Skip to content

Bipolar Disorder Health Center

Select An Article

What Is the Bipolar Spectrum?

Font Size

The bipolar spectrum is a term used to refer to conditions that include not only bipolar disorder as traditionally defined (that is, clear episodes of mania or hypomania as well as depressive syndromes) but also other types of mental conditions that can involve depression or mood swings without manic or hypomanic episodes -- including some impulse control disorders, anxiety disorders, personality disorders, and forms of substance abuse. Some psychiatrists find the "bipolar spectrum" concept to be a useful framework for thinking about the driving force behind a wider range of mental health problems. Others, however, argue that symptoms alone often aren't diagnostic, and may reflect other conditions that have their own unique causes and treatments; critics also point out that treatments used for bipolar I or II disorder may not necessarily be safe or effective for conditions that only "loosely" resemble bipolar disorder.

The Bipolar Spectrum: Bipolar I - IV?

Bipolar disorder is traditionally defined by four main forms:

  • In bipolar I disorder, a person has at least one manic episode lasting at least a week. He or she also has multiple episodes of major depression. Without treatment, the episodes of depression and mania usually repeat over time. Time spent with depressive symptoms, may outnumber time spent with mania symptoms by about 3 to 1.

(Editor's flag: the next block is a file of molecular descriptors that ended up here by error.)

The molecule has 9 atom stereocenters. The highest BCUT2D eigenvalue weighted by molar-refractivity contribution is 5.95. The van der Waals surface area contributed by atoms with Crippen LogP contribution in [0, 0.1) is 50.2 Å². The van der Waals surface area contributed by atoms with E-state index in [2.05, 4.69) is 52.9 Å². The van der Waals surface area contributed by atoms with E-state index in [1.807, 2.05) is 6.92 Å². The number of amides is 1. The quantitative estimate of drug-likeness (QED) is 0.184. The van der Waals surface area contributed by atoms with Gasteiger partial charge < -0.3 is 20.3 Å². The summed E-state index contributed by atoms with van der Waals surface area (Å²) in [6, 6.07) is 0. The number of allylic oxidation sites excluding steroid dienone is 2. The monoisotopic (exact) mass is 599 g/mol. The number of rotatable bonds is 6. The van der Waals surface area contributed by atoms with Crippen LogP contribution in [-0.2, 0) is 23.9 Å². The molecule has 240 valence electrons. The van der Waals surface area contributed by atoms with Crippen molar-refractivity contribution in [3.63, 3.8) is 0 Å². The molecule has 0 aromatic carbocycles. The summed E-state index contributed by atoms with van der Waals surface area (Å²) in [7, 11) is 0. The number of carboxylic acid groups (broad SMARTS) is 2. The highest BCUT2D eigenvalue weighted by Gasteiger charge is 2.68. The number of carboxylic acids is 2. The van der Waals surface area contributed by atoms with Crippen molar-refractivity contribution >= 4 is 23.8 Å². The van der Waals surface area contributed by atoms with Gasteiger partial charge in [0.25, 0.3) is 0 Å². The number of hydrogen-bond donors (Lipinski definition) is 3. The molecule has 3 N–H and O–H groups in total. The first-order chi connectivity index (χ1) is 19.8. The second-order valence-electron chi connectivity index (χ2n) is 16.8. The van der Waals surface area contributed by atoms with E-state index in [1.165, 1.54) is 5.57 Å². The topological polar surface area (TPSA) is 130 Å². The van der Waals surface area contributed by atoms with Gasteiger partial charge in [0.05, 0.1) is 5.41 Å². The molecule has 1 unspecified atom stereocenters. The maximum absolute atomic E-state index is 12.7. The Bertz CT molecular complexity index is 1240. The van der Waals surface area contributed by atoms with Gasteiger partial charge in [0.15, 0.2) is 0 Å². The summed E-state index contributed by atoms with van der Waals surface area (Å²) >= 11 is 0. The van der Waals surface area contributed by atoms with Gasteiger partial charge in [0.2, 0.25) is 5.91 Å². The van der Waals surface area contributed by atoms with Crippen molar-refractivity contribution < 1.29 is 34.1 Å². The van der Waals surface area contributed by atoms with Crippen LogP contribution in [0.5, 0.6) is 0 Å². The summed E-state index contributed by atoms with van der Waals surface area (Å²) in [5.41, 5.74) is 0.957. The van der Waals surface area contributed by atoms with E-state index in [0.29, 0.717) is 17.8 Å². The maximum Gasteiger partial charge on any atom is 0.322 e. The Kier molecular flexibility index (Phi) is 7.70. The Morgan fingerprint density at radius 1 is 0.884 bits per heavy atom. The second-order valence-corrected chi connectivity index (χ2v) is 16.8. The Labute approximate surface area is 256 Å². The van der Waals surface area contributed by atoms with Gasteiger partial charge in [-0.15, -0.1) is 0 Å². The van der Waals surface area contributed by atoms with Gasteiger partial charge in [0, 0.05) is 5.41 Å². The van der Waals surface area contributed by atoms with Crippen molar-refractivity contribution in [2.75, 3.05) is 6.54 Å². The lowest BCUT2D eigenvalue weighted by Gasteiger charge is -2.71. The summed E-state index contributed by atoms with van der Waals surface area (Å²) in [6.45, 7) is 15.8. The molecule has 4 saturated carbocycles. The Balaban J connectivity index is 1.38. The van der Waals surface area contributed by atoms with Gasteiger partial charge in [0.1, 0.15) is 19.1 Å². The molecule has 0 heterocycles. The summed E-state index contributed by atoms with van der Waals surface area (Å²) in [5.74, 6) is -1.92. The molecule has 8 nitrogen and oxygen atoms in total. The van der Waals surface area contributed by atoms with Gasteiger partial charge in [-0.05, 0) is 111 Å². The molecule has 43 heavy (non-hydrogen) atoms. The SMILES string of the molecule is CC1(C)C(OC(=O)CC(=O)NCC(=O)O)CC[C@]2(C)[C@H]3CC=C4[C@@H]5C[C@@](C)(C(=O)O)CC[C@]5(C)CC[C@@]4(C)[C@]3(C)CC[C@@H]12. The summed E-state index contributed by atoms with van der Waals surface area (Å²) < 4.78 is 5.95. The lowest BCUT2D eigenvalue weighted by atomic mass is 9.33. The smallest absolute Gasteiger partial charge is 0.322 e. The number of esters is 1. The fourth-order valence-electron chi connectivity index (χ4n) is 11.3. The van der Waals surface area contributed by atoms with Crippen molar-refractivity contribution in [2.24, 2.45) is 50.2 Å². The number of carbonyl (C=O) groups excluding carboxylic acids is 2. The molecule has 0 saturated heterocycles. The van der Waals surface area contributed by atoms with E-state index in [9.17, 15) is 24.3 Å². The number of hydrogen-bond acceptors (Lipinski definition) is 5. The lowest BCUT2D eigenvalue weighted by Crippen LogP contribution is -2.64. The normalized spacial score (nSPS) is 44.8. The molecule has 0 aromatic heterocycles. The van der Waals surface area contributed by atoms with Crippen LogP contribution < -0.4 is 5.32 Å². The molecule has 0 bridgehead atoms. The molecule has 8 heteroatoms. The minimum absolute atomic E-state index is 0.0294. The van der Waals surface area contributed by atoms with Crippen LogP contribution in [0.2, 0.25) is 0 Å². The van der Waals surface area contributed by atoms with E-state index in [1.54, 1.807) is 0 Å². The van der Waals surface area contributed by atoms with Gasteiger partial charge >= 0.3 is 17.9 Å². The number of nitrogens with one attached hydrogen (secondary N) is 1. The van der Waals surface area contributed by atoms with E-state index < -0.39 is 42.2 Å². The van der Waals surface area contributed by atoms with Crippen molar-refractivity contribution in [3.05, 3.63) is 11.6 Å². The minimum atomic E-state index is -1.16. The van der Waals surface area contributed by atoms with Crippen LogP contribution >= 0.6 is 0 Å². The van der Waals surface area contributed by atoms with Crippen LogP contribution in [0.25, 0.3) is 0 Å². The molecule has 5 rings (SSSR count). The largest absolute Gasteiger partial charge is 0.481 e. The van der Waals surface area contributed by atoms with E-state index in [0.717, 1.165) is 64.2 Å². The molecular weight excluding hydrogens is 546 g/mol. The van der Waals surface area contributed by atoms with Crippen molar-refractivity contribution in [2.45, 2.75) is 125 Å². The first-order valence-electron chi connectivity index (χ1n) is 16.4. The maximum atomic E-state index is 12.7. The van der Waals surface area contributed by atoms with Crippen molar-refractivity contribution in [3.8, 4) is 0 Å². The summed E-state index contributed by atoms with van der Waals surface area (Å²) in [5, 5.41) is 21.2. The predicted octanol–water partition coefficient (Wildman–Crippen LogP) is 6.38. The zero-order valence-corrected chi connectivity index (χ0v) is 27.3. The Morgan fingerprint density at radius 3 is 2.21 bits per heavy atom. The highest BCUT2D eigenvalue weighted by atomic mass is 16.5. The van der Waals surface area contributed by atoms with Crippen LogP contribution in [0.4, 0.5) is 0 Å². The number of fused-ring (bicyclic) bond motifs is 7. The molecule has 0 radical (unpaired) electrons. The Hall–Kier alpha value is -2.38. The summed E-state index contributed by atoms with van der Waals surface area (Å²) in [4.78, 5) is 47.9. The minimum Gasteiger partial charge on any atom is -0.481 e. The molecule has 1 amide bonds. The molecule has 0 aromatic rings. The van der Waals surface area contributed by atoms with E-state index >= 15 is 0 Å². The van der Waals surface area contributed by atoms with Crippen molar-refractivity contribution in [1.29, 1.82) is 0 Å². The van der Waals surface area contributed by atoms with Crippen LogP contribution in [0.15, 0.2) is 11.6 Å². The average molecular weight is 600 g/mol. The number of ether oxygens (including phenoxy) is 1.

• In bipolar II disorder, a person has a milder form of mania, called hypomania, lasting several days or longer. Periods of depression, though, outnumber the time spent with symptoms of hypomania by almost 40 to 1 in many people with this form of the disorder. Because hypomania can be mistaken for ordinary happiness or even normal functioning, bipolar II may often be misdiagnosed as depression alone (unipolar depression).
  • In bipolar disorder not otherwise specified (more recently called "not elsewhere classified"), people have symptoms of mania or hypomania that are too few in number or too short in duration to meet currently accepted definitions of a manic or hypomanic syndrome or episode.
  • In cyclothymic disorder (sometimes unofficially called bipolar III), a person has hypomanias (as in bipolar II disorder) that alternate frequently with brief periods of depression. When present, though, the symptoms of depression do not last long enough and involve enough symptoms to define major depression as a full syndrome.
Next Article:

Today on WebMD

lunar eclipse
Signs of mania and depression.
Pills on blank prescription paper
Learn about this popular bipolar disorder medication.
serious looking young woman
Assess your symptoms.
teen girl in bad mood
How is each one different?
Feeling Ups and Downs
Bipolar or Schizo
Foods to Avoid
Man being scolded by his shadow
lunar eclipse
depressed man
young women not speaking
man talking with therapist